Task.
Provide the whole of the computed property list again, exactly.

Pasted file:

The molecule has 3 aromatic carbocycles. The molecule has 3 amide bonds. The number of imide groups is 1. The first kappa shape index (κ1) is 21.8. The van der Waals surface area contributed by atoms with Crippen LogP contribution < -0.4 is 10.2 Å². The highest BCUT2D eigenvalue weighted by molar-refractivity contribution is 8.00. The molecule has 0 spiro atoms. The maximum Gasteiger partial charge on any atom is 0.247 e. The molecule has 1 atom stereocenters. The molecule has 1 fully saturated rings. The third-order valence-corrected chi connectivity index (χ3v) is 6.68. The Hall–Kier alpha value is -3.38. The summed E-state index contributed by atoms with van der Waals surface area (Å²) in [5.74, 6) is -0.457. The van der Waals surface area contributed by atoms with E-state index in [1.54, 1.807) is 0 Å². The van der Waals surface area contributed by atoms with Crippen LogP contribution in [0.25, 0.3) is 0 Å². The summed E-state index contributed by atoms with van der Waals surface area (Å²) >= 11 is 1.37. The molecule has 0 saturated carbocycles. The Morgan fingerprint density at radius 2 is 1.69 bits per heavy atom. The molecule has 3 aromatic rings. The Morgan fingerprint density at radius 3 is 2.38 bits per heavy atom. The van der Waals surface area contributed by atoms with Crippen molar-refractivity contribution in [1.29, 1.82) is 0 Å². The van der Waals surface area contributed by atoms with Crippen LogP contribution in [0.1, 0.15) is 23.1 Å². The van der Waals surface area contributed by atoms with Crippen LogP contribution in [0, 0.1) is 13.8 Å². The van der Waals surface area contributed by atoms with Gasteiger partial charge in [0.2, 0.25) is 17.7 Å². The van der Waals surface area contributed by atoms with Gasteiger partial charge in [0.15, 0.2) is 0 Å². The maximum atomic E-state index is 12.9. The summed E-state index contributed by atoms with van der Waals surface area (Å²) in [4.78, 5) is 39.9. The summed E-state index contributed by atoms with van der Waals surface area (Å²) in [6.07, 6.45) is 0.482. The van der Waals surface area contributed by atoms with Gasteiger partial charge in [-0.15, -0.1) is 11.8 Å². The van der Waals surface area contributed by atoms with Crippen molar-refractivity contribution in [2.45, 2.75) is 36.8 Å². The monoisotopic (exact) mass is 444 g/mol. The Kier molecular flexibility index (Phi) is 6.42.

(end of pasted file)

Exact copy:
The molecule has 3 aromatic carbocycles. The molecule has 3 amide bonds. The number of imide groups is 1. The first kappa shape index (κ1) is 21.8. The van der Waals surface area contributed by atoms with Crippen LogP contribution < -0.4 is 10.2 Å². The highest BCUT2D eigenvalue weighted by molar-refractivity contribution is 8.00. The molecule has 0 spiro atoms. The maximum Gasteiger partial charge on any atom is 0.247 e. The molecule has 1 atom stereocenters. The molecule has 1 fully saturated rings. The third-order valence-corrected chi connectivity index (χ3v) is 6.68. The Hall–Kier alpha value is -3.38. The summed E-state index contributed by atoms with van der Waals surface area (Å²) in [5.74, 6) is -0.457. The van der Waals surface area contributed by atoms with E-state index in [1.54, 1.807) is 0 Å². The van der Waals surface area contributed by atoms with Crippen LogP contribution in [0.25, 0.3) is 0 Å². The summed E-state index contributed by atoms with van der Waals surface area (Å²) >= 11 is 1.37. The molecule has 0 saturated carbocycles. The Morgan fingerprint density at radius 2 is 1.69 bits per heavy atom. The molecule has 3 aromatic rings. The Morgan fingerprint density at radius 3 is 2.38 bits per heavy atom. The van der Waals surface area contributed by atoms with Crippen molar-refractivity contribution in [1.29, 1.82) is 0 Å². The van der Waals surface area contributed by atoms with Crippen LogP contribution in [0.1, 0.15) is 23.1 Å². The van der Waals surface area contributed by atoms with Crippen LogP contribution in [0, 0.1) is 13.8 Å². The van der Waals surface area contributed by atoms with Gasteiger partial charge in [0.2, 0.25) is 17.7 Å². The van der Waals surface area contributed by atoms with Gasteiger partial charge in [0.15, 0.2) is 0 Å². The maximum atomic E-state index is 12.9. The summed E-state index contributed by atoms with van der Waals surface area (Å²) in [4.78, 5) is 39.9. The summed E-state index contributed by atoms with van der Waals surface area (Å²) in [6.07, 6.45) is 0.482. The van der Waals surface area contributed by atoms with Gasteiger partial charge in [-0.15, -0.1) is 11.8 Å². The van der Waals surface area contributed by atoms with Crippen molar-refractivity contribution in [2.45, 2.75) is 36.8 Å². The monoisotopic (exact) mass is 444 g/mol. The Kier molecular flexibility index (Phi) is 6.42.